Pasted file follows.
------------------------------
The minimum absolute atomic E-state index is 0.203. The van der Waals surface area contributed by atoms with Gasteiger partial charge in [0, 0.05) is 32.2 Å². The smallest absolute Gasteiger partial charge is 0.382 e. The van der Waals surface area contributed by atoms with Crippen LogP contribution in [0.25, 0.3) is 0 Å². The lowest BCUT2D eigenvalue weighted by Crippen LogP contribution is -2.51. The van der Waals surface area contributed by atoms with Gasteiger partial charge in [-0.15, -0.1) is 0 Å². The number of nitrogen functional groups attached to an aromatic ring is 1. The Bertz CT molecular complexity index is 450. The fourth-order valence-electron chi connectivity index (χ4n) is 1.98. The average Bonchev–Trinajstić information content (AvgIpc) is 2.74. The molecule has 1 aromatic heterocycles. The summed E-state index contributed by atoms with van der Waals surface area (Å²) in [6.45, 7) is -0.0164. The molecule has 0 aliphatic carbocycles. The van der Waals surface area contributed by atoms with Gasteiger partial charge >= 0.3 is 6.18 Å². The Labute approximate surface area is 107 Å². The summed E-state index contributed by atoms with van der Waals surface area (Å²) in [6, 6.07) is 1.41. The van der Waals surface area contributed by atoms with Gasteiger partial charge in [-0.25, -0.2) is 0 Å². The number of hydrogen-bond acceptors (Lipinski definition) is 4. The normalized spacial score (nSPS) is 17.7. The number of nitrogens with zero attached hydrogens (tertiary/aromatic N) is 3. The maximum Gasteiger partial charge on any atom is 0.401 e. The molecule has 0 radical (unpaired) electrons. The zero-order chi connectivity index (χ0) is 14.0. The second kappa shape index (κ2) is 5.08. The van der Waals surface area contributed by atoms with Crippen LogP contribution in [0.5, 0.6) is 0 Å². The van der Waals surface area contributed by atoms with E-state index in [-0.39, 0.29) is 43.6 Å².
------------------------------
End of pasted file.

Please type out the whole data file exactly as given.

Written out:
The minimum absolute atomic E-state index is 0.203. The van der Waals surface area contributed by atoms with Gasteiger partial charge in [0, 0.05) is 32.2 Å². The smallest absolute Gasteiger partial charge is 0.382 e. The van der Waals surface area contributed by atoms with Crippen LogP contribution in [0.25, 0.3) is 0 Å². The lowest BCUT2D eigenvalue weighted by Crippen LogP contribution is -2.51. The van der Waals surface area contributed by atoms with Gasteiger partial charge in [-0.15, -0.1) is 0 Å². The number of nitrogen functional groups attached to an aromatic ring is 1. The Bertz CT molecular complexity index is 450. The fourth-order valence-electron chi connectivity index (χ4n) is 1.98. The average Bonchev–Trinajstić information content (AvgIpc) is 2.74. The molecule has 1 aromatic heterocycles. The summed E-state index contributed by atoms with van der Waals surface area (Å²) in [6.45, 7) is -0.0164. The molecule has 0 aliphatic carbocycles. The van der Waals surface area contributed by atoms with Gasteiger partial charge >= 0.3 is 6.18 Å². The Labute approximate surface area is 107 Å². The summed E-state index contributed by atoms with van der Waals surface area (Å²) in [6, 6.07) is 1.41. The van der Waals surface area contributed by atoms with Gasteiger partial charge in [-0.25, -0.2) is 0 Å². The number of hydrogen-bond acceptors (Lipinski definition) is 4. The normalized spacial score (nSPS) is 17.7. The number of nitrogens with zero attached hydrogens (tertiary/aromatic N) is 3. The maximum Gasteiger partial charge on any atom is 0.401 e. The molecule has 0 radical (unpaired) electrons. The zero-order chi connectivity index (χ0) is 14.0. The second kappa shape index (κ2) is 5.08. The van der Waals surface area contributed by atoms with Crippen LogP contribution in [0.5, 0.6) is 0 Å². The van der Waals surface area contributed by atoms with E-state index in [-0.39, 0.29) is 43.6 Å².